The best books of placed-based nature writing

Jack E. Davis Author Of The Gulf: The Making of an American Sea
By Jack E. Davis

The Books I Picked & Why

The Outermost House: A Year of Life on the Great Beach of Cape Cod

By Henry Beston

Book cover of The Outermost House: A Year of Life on the Great Beach of Cape Cod

Why this book?

The Outermost House was one of Rachel Carson’s favorite books about the sea, and it is little wonder why. Beston’s best-known work was inspired by a year he spent on a duney Cape Cod headland with the seasonal elements and the indigenous creatures of land, sea, and air. He had originally intended to stay a fortnight before the “beauty and mystery of this earth and outer sea so possessed and held” him. Having had his spirit shaken on the frontlines during the First World War, he was the better for the longer stay. So are we. The Outermost House is a quietly alluring, elegiac meditation on a place where nature seemed to pursue its rituals as if impingements of modern civilization were nonexistent. Although written nearly a century ago, Beston’s work possesses a timelessness in its central assertion that humanity impoverishes itself when it fails to appreciate the “divine mystery” of nature. 

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The Sea Around Us

By Rachel Carson

Book cover of The Sea Around Us

Why this book?

Carson’s 1955 book is worth revisiting in this age of sea-level rise. The second installment in her ocean trilogy, The Sea Around Us occupied the New York Times bestseller list for 86 weeks. It also won the National Book Award for Nonfiction and the Burroughs Medal in nature writing. Today, the book remains a model for turning science into prose. Carson’s work endures in part because she found writing difficult. For all her toil, readers are the beneficiaries. Whether describing a seashell or explaining the intricate composition of sediments, her words move across the page as nimbly as sanderlings across the shoreline. Much like her pivotal Silent Spring, published eight years later, The Sea Around Us gazes perceptively and presciently upon the past and the future. Following her gaze will change that of readers whenever they are seaside again. 

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Ecology of a Cracker Childhood

By Janisse Ray

Book cover of Ecology of a Cracker Childhood

Why this book?

The New York Times called Janisse Ray the Rachel Carson of her native South Georgia. Indeed, her descriptions of the region’s low- and tall-growing plants and the crawling, flying, stalking, burrowing, nesting, and denning creatures bring to life the pine-and-scrub woodland that circumscribed her years growing up. Part memoir and part nature study, Ecology of a Cracker Childhood pays tribute to the region’s cathedral-esque longleaf pines, pillars of a sylvan ecosystem that once ranged across the Southeast. Their environment is now as rare as the Packards and Ramblers that once littered her father’s auto junkyard, hidden from the road by ragweed and dog fennel and backdropped by pines. Reading Ecology is the next best thing to experiencing the sights, sounds, and smells of the woodland that Ray writes so lovingly about.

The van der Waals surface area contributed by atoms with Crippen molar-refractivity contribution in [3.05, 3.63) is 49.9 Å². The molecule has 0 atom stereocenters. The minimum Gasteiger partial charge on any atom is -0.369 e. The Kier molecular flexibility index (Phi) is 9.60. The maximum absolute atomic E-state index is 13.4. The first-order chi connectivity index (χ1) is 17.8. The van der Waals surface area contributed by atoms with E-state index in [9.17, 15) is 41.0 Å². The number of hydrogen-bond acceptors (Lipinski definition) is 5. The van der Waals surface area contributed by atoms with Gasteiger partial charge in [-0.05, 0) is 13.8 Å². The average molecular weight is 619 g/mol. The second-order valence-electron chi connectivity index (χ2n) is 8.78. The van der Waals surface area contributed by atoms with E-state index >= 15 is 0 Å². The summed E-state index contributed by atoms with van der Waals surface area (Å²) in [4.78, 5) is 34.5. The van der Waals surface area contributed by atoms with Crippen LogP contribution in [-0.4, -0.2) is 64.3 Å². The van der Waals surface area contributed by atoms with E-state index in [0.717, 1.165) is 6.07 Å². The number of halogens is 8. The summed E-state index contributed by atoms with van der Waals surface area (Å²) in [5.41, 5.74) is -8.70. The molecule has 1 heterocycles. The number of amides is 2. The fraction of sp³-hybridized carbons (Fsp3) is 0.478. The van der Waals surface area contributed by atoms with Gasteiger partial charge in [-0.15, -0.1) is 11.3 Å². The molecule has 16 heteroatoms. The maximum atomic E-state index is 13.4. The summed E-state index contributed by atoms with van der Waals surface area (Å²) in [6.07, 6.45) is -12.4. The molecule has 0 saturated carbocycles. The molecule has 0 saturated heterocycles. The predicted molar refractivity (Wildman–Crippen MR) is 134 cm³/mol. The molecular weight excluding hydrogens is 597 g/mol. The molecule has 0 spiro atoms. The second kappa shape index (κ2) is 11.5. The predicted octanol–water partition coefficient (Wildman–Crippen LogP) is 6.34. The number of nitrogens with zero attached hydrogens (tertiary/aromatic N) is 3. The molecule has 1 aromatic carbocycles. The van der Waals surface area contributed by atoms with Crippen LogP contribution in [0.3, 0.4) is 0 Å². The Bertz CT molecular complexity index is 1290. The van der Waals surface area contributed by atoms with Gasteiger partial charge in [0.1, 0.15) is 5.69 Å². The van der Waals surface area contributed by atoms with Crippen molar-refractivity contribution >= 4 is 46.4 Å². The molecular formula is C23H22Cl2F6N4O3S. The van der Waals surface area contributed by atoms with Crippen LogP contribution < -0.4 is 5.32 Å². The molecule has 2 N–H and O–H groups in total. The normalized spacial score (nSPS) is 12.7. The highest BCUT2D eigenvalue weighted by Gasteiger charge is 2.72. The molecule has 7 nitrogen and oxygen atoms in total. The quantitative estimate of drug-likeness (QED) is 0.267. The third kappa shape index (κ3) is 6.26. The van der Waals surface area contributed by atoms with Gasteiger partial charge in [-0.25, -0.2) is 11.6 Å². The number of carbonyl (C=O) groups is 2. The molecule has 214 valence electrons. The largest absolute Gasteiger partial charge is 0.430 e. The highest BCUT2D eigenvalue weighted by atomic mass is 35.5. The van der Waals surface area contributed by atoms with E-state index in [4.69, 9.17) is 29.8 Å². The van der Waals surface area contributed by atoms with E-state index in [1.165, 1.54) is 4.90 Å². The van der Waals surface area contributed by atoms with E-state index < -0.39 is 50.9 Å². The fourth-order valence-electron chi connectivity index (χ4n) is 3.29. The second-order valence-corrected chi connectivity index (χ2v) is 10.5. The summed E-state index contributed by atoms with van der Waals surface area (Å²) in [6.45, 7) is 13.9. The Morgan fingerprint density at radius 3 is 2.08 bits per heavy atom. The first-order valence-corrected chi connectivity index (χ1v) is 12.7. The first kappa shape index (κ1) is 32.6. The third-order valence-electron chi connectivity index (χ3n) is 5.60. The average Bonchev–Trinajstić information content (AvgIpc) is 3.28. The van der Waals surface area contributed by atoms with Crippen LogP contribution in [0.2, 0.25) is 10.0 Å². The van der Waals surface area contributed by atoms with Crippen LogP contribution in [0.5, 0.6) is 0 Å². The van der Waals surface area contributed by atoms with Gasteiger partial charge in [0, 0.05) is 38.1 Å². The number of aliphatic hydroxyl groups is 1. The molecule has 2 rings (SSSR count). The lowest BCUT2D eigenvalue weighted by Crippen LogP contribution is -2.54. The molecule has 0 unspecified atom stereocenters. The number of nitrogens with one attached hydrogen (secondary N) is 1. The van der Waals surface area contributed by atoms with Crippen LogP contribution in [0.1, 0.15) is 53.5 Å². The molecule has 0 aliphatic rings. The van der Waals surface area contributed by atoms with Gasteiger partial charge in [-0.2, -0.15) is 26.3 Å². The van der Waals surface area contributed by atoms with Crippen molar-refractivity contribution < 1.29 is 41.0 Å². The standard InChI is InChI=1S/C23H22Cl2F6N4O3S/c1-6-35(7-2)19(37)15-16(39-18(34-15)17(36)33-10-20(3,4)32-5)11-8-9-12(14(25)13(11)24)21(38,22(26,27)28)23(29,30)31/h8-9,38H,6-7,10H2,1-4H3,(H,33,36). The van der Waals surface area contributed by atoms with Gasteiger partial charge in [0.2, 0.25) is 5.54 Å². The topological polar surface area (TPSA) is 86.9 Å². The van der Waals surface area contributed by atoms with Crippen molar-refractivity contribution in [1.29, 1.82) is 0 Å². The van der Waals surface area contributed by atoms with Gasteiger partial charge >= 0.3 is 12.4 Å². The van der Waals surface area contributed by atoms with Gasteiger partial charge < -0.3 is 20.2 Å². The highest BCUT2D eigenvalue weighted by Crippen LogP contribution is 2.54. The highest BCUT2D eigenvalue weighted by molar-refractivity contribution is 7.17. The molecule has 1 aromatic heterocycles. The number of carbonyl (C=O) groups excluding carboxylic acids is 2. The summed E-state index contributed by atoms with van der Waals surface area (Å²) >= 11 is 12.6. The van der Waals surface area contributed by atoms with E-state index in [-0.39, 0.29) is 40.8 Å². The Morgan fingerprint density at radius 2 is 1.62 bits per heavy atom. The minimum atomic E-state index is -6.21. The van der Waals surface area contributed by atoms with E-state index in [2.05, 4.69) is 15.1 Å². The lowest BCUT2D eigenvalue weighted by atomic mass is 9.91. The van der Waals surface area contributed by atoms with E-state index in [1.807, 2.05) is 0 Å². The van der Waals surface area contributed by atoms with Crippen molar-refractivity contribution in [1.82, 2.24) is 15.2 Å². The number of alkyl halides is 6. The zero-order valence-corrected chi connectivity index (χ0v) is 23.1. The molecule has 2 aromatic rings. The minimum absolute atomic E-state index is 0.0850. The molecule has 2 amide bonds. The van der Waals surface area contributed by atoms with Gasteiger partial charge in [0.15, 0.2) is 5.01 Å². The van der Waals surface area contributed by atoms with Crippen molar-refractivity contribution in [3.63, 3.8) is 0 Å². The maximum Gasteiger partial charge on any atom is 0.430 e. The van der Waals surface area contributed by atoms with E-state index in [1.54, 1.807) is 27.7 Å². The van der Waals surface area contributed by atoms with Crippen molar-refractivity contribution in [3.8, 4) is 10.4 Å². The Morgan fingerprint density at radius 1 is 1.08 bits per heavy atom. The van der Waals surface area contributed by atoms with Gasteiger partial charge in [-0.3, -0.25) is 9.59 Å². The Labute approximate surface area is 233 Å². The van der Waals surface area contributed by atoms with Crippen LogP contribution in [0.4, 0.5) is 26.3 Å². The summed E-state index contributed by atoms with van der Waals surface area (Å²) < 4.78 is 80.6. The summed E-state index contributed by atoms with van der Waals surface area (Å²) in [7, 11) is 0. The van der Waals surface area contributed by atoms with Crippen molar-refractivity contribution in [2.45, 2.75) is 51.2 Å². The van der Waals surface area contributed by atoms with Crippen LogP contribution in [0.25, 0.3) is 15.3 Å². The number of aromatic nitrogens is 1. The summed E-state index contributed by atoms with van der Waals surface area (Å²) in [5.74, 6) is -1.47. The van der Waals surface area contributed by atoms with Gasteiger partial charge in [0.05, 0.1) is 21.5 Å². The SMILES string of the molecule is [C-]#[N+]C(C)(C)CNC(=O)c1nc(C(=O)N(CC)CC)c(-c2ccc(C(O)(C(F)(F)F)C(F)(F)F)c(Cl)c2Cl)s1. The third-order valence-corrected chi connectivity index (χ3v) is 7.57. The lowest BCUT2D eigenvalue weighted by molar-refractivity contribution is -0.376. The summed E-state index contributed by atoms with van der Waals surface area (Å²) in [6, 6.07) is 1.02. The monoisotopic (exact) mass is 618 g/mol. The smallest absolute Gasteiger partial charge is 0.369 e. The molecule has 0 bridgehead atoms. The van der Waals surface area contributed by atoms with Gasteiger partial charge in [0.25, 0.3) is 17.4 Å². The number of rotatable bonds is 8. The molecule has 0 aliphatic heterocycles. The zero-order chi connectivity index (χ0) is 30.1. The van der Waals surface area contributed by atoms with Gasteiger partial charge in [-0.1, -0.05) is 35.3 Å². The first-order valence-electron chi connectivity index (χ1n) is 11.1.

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Desert Solitaire

By Edward Abbey

Book cover of Desert Solitaire

Why this book?

When I sit down to write and the words won’t come, I often seek inspiration by sinking into Desert Solitaire’s rarified expositions of nature. An easterner who went west and fell in love with the Great American Desert, Edward Abbey became a fervent voice for a wonderland that most others maligned as a wasteland. Writing principally about the environment of Arches National Park, where he worked as a seasonal ranger, Abbey was overtly hostile toward modern America’s habitual destruction of wilderness, the “only paradise we need.” While illuminating the true essence of the desert, his essays convey for readers an immersion experience that seems to approximate his real-life one. The primeval desert, Abbey maintained, “cannot be fully assimilated by the human imagination.” Read his absorbing book, and you’re likely to conclude that Abbey defies his own claim. 

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The Home Place: Memoirs of a Colored Man's Love Affair with Nature

By J. Drew Lanham

Book cover of The Home Place: Memoirs of a Colored Man's Love Affair with Nature

Why this book?

Like Rachel Carson, Lanham is a scientist who avoids the stilted style of his profession. His book was also a finalist for the John Burroughs Medal, and like Janisse Ray, he published with Milkweed Editions, a powerhouse publisher in environmental literature. As a black man and lover of nature, Lanham describes himself as an “unusually colored fish out of water.” Growing up in rural South Carolina, he was surrounded by woods and wetlands that beckoned his curiosity on solitary wanderings. Everything captivated him: insects, reptiles, rocks, plants, and, especially, birds. When baptized in his grandmother’s authoritarian religious faith, he questioned the ritual but not the algae and “little black commas of tadpoles” in the devotional waters. Sometime after, he came to believe in Nature’s worthiness for worship, a faith that forms the heart of this elegant book. 

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